- Dr Jose-Maria Munoz
- Lecturer in African Studies & International Development
- School of Social and Political Science
University of Edinburgh
- 2.01 Chrystal Macmillan Building 15a George Square Edinburgh UK EH8 9LD
- +44 (0) 131 650 6970
- Research Interests
- Political and economic anthropology,Law and society,Taxation and citizenship,Borderlands,Infrastructure,West and Central Africa,Cameroon
Guidance and Feedback Hours
- Wednesdays 10:00-12:00
Licenciatura en Derecho, Univesidad Pontificia Comillas, ICADE (Spain)
Licenciatura en Antropología Social, Universidad Autónoma de Madrid (Spain)
MSc in Social Anthropology, University College London
PhD in Cultural Anthropology, Northwestern University (USA)
Anthropology and African Studies were for Muñoz a way out of the drudgery of legal practice in Spain, his home country. University College London and Northwestern University, two institutions renowned for their long-standing Africanist tradition, had a decisive impact on the formative years that followed his decision to abandon professional law. With time, he has come to see his legal training as an essential part of his toolkit as a researcher and a constant source of interdisciplinary impetus. From 2010 to 2012, he held a postdoctoral fellowship at Emory University’s Program in Development Studies.
Muñoz has conducted extensive fieldwork in Cameroon and its neighbouring countries on topics ranging from business organisation, public administration reform, and financial services to corporate social responsibility, corruption, and taxation. His forthcoming book Doing Business in Cameroon: An Anatomy of Economic Governance (International African Library, Cambridge University Press) explores how different business practices and repertoires have enabled distinct modes of governing the economy in the city of Ngaoundere (Cameroon) from the colonial era to the present. Based on fieldwork and archival research, it examines four arenas of the provincial economy—the cattle trade, road transport, public contracts, and the projects of non-governmental organizations—at the interface with state institutions.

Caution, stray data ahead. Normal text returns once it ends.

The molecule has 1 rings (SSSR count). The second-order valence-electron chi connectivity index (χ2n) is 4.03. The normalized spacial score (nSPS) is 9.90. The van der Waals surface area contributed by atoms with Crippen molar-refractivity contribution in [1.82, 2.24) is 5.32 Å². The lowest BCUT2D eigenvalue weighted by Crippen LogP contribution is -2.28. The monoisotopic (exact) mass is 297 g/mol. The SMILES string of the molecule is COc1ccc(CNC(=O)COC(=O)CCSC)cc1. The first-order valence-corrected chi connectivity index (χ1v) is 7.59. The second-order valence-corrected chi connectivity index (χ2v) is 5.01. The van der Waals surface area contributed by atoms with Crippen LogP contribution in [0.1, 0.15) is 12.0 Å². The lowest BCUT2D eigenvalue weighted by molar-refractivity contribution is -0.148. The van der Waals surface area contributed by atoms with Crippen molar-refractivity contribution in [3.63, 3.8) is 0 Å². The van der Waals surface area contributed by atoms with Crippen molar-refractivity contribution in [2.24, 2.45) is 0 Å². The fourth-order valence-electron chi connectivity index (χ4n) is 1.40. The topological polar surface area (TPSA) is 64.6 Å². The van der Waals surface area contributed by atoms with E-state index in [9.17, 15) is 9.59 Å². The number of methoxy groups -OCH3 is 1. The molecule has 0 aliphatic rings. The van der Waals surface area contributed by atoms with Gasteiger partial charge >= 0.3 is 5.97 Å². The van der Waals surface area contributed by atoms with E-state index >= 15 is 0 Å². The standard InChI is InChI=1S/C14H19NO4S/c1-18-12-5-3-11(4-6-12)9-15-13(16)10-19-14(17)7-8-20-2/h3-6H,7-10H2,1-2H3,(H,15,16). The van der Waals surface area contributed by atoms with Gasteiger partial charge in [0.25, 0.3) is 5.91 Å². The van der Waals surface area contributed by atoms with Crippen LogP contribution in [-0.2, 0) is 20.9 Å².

With Paul Nugent and Wolfgang Zeller, Muñoz is now involved in AFRIGOS. Funded by the European Research Council, this 5-year project investigates the patterns of governance that are emerging across the African continent out of unprecedented levels of investment in transport infrastructure.
(2016) with Philip Burnham "Subcontracting as Corporate Social Responsibility in the Chad-Cameroon Pipeline Project", in C. Dolan and D. Rajak eds. The Anthropology of Corporate Social Responsibility. Oxford: Berghahn.
(2014) “Making Contracts Public in Ngaoundéré, Cameroon”, City & Society 26 (2): 175-195.
(2014) “A Breeding Ground for Revenue Reliability? Cameroonian Veterinary Agents and Tax Officials in the Face of Reform”, in T. Bierschenk and J.-P. Olivier de Sardan eds. States at Work: Dynamics of African Bureaucracies. Leiden: Brill
(2013) "The Revenue Imperative in Cameroon", in T. Cantens, R. Ireland and G. Raballand eds. Reform by Numbers. Washington: World Bank.
(2011) “Talking Law in Times of Reform: Paradoxes of Legal Entitlement in Cameroon”, Law & Society Review, 45 (4): 893-922
(2010) “Business Visibility and Taxation in Northern Cameroon”, African Studies Review, 53 (2): 149-175.
(2008) “Au Nom du Développement : Ethnicité, Autochtonie, et Promotion du Secteur Privé au Nord-Cameroun”, Politique Africaine, 112: 67-85.
Monica Skaten, Downstream oil industry in Ghana (graduated in 2017)
Ismaila Ceesay, Urban youth in The Gambia (graduated in 2017)
Alexander Bud, Nollywood and Nigeria's promotional economies
Emmanuel Oluwole Oni, Anti-corruption agencies in Nigeria
Ismael Mazaaz, Water and urban dynamics in N'Djamena (Chad)
Simeon Koroma, Neighbourhood Justice in Freetown, Sierra Leone
Topics interested in supervising
Economic Anthropology; Legal Anthropology; Anthropology of Finance; Taxes; Bureaucracy; Public Administration; Infrastructure and Technology; Political Ecology; Forestry and Mining; Pastoralism; Islam; Youth; Law and Development; Corporate Social Responsibility; Corruption and Anti-corruption; West and Central Africa; Cameroon